Have you heard a 9 year old say “I wasted Rs 1,000 on buying a necklace and on eating out” The moment I heard it from my neighborhood friend, Srilekha Arun’s daughter, Pranati, I knew I had found the first money savvy kid for my blog.
Given her age, Pranati, could have spent the money on a doll set. She could have dragged her mom to a mall to buy new dresses for birthday parties or she could have treated her friends at a pizza or a burger joint.
Instead, she chose to put the money back to work, in her piggy bank. This was the money she earned by hosting a game show with the help of her mom and dad, not to forget her naughty little brother, Pradyut.
A game show managed by kids!! Aren’t kids meant to have fun? Surely all this money saving morality can come up when they’re older! Besides, how will we ever get them to stand at a stall?
Well, it all began out of boredom. Every winter our building hosts an annual fun fair. Kids across age groups usually dance to popular bollywood numbers, families come together, eat together and a play a “housie”, “bingo” or some such draw based game. Last year, Srilekha decided to do something different. She thought of buying a stall and hosting a game show. She engaged her daughter in each and every aspect of it. The deposit money of Rs 500, for putting up a stall and overhead costs of Rs 300 for buying prizes and putting banners for game show came from Pranati’s piggy bank. The young girl helped her mom decide the three games, she painted the banners to attract her friends and their parents to her stall. She stood at the stall for two hours as people came and enjoyed the games. She got the fruit of her labour, Rs 2800 cash earned by charging Rs 10 for each of the three games.
That fun fair, changed Pranati’s approach towards money. You can see that in her attitude when you ask her what she did with her prize money. She says she “wasted” instead of “spending” Rs 1,000 of the total amount.
She recounts her experience of being a game show host.
“On the day of the fun fair of my building, I opened a games stall. For booking the stall we had to give Rs 500. In the evening I was excited and nervous too. I wasn’t sure if my friends would come to my stall. There were three games and each one costed Rs 10. As my friends started coming to play the games some of them came again, I thought we have earned close to Rs 1 lakh rupees. I enjoyed it a lot. I was very tired of standing at the stall. I learnt that doing a job and getting money after a job are very difficult things. Maintaining a crowd is very tough”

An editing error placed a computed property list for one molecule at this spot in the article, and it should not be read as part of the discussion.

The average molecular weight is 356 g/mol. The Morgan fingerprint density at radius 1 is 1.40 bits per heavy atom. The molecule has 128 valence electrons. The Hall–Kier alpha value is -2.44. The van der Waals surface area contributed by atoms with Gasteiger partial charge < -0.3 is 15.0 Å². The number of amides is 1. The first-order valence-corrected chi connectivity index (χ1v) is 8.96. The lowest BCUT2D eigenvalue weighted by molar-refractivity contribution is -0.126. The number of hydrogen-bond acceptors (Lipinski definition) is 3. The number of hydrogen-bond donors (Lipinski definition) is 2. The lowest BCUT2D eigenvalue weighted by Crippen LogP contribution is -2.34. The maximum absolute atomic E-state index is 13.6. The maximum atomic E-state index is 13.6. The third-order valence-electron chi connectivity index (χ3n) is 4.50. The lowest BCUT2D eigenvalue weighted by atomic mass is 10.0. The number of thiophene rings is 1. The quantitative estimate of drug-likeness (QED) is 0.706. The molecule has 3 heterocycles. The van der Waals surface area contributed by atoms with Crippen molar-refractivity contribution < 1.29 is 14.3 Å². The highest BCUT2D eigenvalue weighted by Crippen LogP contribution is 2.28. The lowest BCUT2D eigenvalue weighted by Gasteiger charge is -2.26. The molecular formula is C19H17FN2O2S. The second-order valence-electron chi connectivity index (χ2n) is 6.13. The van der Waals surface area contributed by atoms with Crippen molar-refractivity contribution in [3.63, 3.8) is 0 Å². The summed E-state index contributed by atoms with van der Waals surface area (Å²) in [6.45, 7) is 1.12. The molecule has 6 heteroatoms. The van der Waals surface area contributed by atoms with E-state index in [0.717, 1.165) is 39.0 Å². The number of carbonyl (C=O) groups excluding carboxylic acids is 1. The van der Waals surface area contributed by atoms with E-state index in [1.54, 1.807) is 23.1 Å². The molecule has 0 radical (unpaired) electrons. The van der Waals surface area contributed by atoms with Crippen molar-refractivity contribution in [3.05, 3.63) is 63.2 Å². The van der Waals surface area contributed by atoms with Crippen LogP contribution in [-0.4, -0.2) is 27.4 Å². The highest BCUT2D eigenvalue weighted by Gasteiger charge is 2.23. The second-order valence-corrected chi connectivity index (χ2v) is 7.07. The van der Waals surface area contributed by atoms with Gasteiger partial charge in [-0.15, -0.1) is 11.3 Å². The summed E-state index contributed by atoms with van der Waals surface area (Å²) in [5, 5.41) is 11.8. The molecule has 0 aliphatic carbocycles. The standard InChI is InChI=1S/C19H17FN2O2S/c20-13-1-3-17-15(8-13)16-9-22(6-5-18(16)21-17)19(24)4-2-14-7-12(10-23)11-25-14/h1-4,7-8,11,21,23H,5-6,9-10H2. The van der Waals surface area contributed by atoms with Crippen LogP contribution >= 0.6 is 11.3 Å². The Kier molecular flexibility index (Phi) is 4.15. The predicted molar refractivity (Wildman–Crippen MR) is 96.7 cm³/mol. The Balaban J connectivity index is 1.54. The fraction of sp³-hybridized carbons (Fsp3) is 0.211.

While the young girl surely has an idea about earning, job and income, Srilekha says that the whole process of hosting the show, attracting people, managing it has taught many more long lasting lessons to her daughter. Here are the four lessons in mother’s words.
Pranati’s 4 money lessons
1 “Spend within your means”
While there is no concept regular pocket money in our house, Pranati would usually spend the money she got as a prize in school or as a gift from grandparents. She wouldn’t really bother to know or ask how much her things cost. But the game show changed that attitude. Whenever she is out for shopping with me, she asks or checks the price of the things she wants. The cash gifts like the show money go in to her piggy bank. Now that she has earned it she doesn’t want to spend it so easily
2 “The concept of doing something, taking risks and making profits”
The simple concepts such as why we need to put a price tag to each game, how much money we need to make to be successful in this game, what do we lose if nobody comes to our stall, were easier for Pranati to understand once she was part of it. She came up with the idea of searching green peas with a chopstick game. Once the game show was over, it was easier for me to explain the money concepts such as capital (Rs 500 stall fees), the overhead costs (Rs 300), our total earnings (Rs 2800) and our profit (Rs 2000)
3 “Attracting people with discounts”
We decided to keep Rs 10 each for three games and if anyone wanted to play all the three games, we offered it at Rs 25, a discount of Rs 5. Pranati understood that people had to be encouraged to play three games and that’s how we could earn more.
4 “Money comes in different shapes and sizes”
Some of our neighbors came with Rs 50, Rs 100 notes. While handing over the balance money to them, Pranati saw the coins of various denominations. She got to know that money transactions can be done not only with rupees but coins also. When we returned home and counted the rupees and coins, she added it up to Rs 2800 and understood that how much more it will take to earn Rs 1 lakh.
The next step as I was discussing with Srilekha , was to open a bank account for her daughter. She already had one in her name with a (particular) public sector bank. But the 9 year old girl was clear about her choice of a bank also. She interrupted and said “I want an account in that particular (names a private sector) bank”
Srilekha is doing her bit to make her children understand about money and its value, are you doing something similar? Do write to me at firstname.lastname@example.org